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Maps and cartography

What is a map? How do we represent a 3D world on a 2D map?

The fundamental problem

Try to peel an orange into a flattened shape that accurately shows what’s on the surface:

Earth 3D map on orange flattened out problem

Image from blogs.lincoln.ac.nz

Map Projections Part 1: Where on Earth are we?

In short – it’s impossible. Or rather it’s impossible to do it in such as way that you retain all the relationships between what’s on the surface. When flattening out the orange peel you have to make some choices about what you’re going to sacrifice.

Is it direction? Is it area? Is it proximity? Any attempt to flatten the peel will mean sacrificing one or more of these relationships.

When making maps, it’s the same set of choices to make. And this is where map projections come in. Projections are methods that translate the three-dimensional surface of the earth (the globe) into flat, two-dimensional spaces (maps) and there are a multitude available.

This section from Map Projections Part 1: Where on Earth are we?, GIS Blog


It’s impossible to transfer the features on the surface of a sphere onto a flat plane without creating some sort of distortion. As soon as we turn the light on (metaphorically speaking) we sacrifice something: area, shape, bearing, or distance.

Another way we can classify projections is what aspect of the surface they preserve. Here are the main categories:

Direction Preserving (azimuthal or zenithal)

Shape Preserving (conformal or orthomorphic)

Area Preserving (equal-area or equiareal or equivalent or authalic)

Distance Preserving (equidistant), or

Shortest Route Preserving (gnomonic)

Often, the choice of which one to use depends on what the maps will be used for. Mercator first drew his map to be used by mariners, so it was designed to preserve bearing (direction) at the cost of shape and area (hence, an overly large Greenland).

Sometimes, a projection can be chosen so that it minimises several distortions at one time, a sort of compromise that has been used on many New Zealand maps (we’ll look at this more closely later on).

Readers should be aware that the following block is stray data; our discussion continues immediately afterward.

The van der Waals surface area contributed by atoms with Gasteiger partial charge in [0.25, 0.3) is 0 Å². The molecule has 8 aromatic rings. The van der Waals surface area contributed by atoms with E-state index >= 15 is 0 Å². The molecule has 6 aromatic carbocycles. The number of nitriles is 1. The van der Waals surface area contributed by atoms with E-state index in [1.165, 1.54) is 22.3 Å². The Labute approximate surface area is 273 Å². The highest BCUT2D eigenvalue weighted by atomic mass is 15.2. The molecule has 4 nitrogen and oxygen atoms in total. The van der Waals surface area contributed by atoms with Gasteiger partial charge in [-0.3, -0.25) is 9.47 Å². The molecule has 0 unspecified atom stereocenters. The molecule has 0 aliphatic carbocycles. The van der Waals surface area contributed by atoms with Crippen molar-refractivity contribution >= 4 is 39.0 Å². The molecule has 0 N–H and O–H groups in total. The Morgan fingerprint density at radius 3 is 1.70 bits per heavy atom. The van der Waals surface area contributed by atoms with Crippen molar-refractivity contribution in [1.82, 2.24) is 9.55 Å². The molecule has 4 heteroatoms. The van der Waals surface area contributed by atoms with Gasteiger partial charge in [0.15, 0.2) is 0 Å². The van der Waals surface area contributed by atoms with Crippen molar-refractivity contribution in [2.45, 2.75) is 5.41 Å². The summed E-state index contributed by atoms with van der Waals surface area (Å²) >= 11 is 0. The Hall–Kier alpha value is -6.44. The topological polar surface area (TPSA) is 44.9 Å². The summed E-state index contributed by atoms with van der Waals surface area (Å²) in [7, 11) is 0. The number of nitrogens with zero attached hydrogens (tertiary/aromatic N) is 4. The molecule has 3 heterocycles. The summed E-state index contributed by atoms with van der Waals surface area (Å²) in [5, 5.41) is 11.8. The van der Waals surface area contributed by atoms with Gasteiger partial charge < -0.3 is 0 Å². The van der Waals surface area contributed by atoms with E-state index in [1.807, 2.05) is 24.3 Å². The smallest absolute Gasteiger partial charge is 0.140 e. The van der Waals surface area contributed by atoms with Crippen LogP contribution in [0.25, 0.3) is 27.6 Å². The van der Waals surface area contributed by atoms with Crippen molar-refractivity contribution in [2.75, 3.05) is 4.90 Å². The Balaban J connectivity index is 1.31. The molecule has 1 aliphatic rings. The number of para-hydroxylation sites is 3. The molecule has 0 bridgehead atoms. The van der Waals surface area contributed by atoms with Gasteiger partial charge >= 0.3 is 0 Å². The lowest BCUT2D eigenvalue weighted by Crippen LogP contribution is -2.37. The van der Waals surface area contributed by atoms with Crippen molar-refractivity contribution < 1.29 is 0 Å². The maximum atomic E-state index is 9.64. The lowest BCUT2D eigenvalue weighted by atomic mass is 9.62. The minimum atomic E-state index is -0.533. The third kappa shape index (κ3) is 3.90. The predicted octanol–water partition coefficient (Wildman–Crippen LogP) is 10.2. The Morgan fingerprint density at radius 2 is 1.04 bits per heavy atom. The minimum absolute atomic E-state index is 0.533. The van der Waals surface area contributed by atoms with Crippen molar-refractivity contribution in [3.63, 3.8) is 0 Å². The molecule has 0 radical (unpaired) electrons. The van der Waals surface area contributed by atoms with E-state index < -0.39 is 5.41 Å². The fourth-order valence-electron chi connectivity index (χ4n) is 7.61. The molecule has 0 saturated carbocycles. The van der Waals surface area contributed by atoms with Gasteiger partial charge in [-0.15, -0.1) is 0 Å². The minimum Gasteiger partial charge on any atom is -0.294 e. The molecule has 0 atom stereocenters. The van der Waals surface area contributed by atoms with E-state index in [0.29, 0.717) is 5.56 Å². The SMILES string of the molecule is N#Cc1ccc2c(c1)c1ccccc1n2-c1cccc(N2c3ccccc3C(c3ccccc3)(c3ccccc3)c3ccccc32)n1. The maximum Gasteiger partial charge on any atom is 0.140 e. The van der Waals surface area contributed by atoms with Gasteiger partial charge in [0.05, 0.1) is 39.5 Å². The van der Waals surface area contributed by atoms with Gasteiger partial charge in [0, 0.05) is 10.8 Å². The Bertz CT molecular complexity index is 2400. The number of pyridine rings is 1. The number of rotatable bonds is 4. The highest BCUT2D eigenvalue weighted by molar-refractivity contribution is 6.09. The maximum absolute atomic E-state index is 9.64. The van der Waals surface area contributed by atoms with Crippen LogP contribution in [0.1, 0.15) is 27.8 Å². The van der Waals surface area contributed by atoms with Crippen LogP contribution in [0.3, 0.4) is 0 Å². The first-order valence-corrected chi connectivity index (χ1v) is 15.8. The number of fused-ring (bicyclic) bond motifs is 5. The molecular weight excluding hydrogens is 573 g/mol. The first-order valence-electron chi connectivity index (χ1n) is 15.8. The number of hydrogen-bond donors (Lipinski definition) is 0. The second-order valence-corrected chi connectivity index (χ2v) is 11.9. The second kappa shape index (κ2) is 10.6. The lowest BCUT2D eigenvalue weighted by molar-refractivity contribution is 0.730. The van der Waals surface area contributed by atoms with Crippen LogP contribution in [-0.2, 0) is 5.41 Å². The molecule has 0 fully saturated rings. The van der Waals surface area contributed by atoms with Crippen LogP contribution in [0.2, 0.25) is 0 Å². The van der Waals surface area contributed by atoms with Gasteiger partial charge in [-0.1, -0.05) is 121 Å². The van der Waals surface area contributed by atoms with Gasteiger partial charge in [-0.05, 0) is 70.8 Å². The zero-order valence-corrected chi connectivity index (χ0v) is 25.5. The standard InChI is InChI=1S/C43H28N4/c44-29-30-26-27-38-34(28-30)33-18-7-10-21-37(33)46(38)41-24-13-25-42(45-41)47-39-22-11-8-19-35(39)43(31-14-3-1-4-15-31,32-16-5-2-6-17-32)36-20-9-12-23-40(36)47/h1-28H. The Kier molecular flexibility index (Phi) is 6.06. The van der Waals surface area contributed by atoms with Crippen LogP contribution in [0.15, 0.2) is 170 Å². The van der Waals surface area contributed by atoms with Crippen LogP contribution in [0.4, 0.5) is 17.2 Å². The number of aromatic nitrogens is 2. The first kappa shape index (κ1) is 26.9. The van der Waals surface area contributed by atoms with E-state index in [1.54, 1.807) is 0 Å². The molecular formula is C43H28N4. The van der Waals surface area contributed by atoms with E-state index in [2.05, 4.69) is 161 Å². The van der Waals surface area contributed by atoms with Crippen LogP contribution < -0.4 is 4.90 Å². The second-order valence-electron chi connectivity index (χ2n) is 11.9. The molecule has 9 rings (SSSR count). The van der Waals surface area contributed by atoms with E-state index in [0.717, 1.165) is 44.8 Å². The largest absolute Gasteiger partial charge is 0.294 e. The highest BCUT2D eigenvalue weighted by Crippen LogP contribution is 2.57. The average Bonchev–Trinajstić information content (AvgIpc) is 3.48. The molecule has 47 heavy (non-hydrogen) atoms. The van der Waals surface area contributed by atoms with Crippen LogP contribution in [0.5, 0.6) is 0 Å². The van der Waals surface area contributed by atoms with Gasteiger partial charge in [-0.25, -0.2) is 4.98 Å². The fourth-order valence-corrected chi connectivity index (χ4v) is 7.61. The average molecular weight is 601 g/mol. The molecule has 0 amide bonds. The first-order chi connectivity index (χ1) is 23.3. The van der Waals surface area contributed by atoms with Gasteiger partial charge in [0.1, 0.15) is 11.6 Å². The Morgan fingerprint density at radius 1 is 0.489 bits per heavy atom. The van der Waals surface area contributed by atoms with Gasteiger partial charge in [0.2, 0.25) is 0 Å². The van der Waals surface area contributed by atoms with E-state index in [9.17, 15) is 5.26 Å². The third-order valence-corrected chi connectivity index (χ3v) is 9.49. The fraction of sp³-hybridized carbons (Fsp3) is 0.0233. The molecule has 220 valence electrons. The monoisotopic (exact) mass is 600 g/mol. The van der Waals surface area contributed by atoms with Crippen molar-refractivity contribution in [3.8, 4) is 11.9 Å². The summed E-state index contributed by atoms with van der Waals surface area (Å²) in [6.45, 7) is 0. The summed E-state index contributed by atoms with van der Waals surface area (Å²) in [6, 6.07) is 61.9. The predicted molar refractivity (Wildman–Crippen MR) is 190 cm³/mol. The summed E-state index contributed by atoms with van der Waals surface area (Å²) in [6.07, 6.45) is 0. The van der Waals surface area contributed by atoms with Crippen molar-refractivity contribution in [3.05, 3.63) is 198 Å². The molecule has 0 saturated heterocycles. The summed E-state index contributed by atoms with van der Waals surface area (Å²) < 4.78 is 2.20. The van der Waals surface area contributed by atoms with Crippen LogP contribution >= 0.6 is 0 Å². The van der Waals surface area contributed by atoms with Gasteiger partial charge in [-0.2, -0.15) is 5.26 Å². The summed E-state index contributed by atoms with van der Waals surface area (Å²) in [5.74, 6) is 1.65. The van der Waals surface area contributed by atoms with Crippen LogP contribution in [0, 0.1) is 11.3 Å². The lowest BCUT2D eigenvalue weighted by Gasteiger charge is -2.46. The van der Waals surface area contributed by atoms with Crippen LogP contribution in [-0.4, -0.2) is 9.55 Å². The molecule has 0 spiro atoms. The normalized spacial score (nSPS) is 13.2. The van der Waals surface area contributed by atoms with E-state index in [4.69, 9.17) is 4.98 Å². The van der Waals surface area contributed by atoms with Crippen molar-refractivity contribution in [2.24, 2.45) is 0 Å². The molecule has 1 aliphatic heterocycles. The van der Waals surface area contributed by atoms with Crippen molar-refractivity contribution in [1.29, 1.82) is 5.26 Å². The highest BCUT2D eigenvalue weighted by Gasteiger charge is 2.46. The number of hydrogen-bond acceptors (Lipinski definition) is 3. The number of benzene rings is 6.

This section from “Map Projections Part 2: The Allegory of the Cave”, GIS Blog

Learning Standards

Massachusetts Science and Technology/Engineering Curriculum Framework

4-ESS2-2. Analyze and interpret maps of Earth’s mountain ranges, deep ocean trenches,
volcanoes, and earthquake epicenters to describe patterns of these features and their
locations relative to boundaries between continents and oceans.

Science and Engineering Practices – 4. Analyzing and Interpreting Data – Use graphical displays (e.g., maps, charts, graphs, and/or tables) of large data sets to identify temporal and spatial relationships.

College Board Standards for College Success: Science

Standard SP.3 – Data Analysis – Searching for regularities and patterns in observations and measurements (i.e., data analysis)
Objective SP.3.1 – Analyzing Data for Patterns

Objective SP.4.2 – Models and Representations –  Students construct, use, re-express and revise models and representations of natural and designed objects, systems, phenomena and scientific ideas in the appropriate context and in formulating their explanation.

ELA Common Core State Standards for English Language Arts & Literacy

English Language Arts Standards » Science & Technical Subjects » Grade 9-10

Determine the meaning of symbols, key terms, and other domain-specific words and phrases as they are used in a specific scientific or technical context relevant to grades 9-10 texts and topics.

Translate quantitative or technical information expressed in words in a text into visual form (e.g., a table or chart) and translate information expressed visually or mathematically (e.g., in an equation) into words.

Integrate and evaluate multiple sources of information presented in diverse formats and media (e.g., quantitative data, video, multimedia) in order to address a question or solve a problem.

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